There is a Game called "Train" by designer Brenda Brathwaite. It starts out with an easy enough task, move trains along rails to various stops, collect pawns, try to get the most fastest, and then deliver them to the destination. Seems like a fairly usual type of game. Until the end.
Spoiler Warning: A card is removed, and it turns out the name of the destination is Dachau. The players have unwittingly been competing to execute the most people.
"Looking up Holocaust Train Game" or the author herself can find a large number of articles about peoples reactions to the game and the aftermath. Here's One, and an interview with the designer, and a summary of a Game Developer's Conference discussion of it.
The game is often presented as an "art installation" in a museum - a fresh piece of glass is broken as the game is set up, and then people are invited to play, unaware of the twist ending. It does an excellent job of demonstrating what is known as "the banality of evil" - up until the end, you're just another bureaucrat/conductor trying to maximize cargo. After the question is, if you play again - how - or do you? Couldn't you have opted out at any other time? As the classic movie quote goes "The only winning move is not to play".
Of course, like the "Third Wave Experiment" or the famous "Stanford Prison" and "Milgram" studies. There might be some potential for people getting too far into it. A reason why Russian Front WWII games or Warhammer 40K (where everyone is a genocidal evil, especially the good guys) is because no one is rooting for one side or the other so politics can take a back seat to play. Release forms might be needed, or perhaps splitting the lesson over a few days to lessen the total impact. Of course, there will always be people who take it the wrong way, or revel in being a warlord in a game.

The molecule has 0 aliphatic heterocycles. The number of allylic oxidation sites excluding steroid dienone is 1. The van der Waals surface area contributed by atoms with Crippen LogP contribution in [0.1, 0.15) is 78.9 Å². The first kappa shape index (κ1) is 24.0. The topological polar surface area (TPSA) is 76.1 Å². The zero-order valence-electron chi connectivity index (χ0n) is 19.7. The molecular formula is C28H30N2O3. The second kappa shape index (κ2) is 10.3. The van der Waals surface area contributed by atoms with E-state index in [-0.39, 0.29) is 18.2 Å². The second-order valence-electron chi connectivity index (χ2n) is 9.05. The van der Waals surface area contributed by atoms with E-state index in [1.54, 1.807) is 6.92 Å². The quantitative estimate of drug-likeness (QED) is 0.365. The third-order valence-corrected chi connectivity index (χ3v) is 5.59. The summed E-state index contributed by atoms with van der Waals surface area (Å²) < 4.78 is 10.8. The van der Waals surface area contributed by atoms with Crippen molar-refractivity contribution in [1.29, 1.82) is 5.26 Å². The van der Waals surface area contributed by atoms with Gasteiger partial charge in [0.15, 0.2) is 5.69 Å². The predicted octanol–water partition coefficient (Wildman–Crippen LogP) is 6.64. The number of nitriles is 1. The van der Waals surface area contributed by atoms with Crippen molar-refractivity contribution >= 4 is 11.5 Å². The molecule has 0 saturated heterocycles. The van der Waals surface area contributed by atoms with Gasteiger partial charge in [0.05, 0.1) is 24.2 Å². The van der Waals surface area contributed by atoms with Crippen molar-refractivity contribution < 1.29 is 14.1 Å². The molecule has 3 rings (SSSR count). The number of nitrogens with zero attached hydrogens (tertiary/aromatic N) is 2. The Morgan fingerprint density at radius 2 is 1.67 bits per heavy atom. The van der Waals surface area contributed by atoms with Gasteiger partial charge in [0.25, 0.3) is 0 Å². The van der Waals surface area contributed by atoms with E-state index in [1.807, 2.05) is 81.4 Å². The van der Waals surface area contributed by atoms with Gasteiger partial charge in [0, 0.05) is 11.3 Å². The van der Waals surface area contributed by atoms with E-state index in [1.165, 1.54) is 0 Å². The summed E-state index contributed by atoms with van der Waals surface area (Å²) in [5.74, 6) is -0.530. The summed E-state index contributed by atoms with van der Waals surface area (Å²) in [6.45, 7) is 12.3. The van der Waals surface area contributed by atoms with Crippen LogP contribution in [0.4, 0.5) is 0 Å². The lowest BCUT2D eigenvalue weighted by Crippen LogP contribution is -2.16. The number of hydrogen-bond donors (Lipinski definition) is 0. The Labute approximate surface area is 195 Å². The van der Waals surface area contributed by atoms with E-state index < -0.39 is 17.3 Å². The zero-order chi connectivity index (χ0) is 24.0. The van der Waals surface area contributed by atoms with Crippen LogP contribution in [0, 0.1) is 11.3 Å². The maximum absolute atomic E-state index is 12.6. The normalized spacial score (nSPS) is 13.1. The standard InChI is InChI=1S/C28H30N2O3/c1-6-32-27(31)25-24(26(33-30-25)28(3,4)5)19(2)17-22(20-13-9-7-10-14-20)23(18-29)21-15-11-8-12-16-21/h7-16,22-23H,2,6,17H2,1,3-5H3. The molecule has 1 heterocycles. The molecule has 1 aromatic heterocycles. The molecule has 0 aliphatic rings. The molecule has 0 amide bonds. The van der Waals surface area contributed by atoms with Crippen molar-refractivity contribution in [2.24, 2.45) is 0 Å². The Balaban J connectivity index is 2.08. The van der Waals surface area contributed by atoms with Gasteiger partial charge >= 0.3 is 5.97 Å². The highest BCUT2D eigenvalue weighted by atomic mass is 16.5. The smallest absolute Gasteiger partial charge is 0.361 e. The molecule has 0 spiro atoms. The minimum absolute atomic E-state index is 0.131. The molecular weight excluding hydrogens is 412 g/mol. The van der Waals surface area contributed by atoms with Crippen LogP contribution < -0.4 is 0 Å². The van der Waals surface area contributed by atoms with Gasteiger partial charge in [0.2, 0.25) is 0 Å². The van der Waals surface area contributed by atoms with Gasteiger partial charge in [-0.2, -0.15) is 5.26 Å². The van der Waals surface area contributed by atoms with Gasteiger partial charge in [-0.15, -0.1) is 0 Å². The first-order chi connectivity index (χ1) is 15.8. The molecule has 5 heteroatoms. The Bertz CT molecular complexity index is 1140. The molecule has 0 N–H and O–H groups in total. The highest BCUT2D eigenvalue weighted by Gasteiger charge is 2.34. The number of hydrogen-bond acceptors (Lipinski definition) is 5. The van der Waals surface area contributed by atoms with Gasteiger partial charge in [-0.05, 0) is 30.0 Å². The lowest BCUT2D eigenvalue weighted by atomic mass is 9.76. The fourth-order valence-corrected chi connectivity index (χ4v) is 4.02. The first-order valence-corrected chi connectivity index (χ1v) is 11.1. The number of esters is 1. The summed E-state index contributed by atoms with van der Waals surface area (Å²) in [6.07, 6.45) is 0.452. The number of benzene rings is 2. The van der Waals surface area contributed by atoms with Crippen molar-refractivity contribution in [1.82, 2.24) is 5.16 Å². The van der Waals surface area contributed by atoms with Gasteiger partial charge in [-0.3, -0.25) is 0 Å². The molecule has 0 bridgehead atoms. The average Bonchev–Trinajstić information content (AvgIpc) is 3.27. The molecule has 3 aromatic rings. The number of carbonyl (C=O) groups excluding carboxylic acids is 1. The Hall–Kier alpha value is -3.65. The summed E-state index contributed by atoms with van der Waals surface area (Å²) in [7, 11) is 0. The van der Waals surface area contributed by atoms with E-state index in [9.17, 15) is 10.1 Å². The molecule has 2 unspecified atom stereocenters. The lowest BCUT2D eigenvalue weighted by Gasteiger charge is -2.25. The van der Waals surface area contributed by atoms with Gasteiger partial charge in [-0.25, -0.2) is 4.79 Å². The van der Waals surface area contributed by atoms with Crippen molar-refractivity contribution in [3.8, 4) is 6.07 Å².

Junior Generals isn't RPGs, but it is wargames designed to teach children about the choices made during famous battles - ranging from Kadash (1300 BC) to Ia Drang (1965). I'd love to make one for that site dealing with PT boats, but every time I think about it, it gets too involved for easy play. (Since the boats were often used for night-time sneak attacks, you need spotting/silent running rules, in addition to torpedo firing and turn arcs.)
I certainly agree that this would be an interesting way to teach a class. Heck, when someone who doesn't know about RPGs asks what I design, I tell them education tabletop simulations rather than trying to go in depth about role playing - and that is what I'd like as paid employment.
Games of imagination are never truly done. Yet tomorrow we shall start another one.
The controversy over D&D suicides gave the whole insustry a bad rap. Although a game about social issues would certainly be interesting, it will probably just give role players an even worse reputation.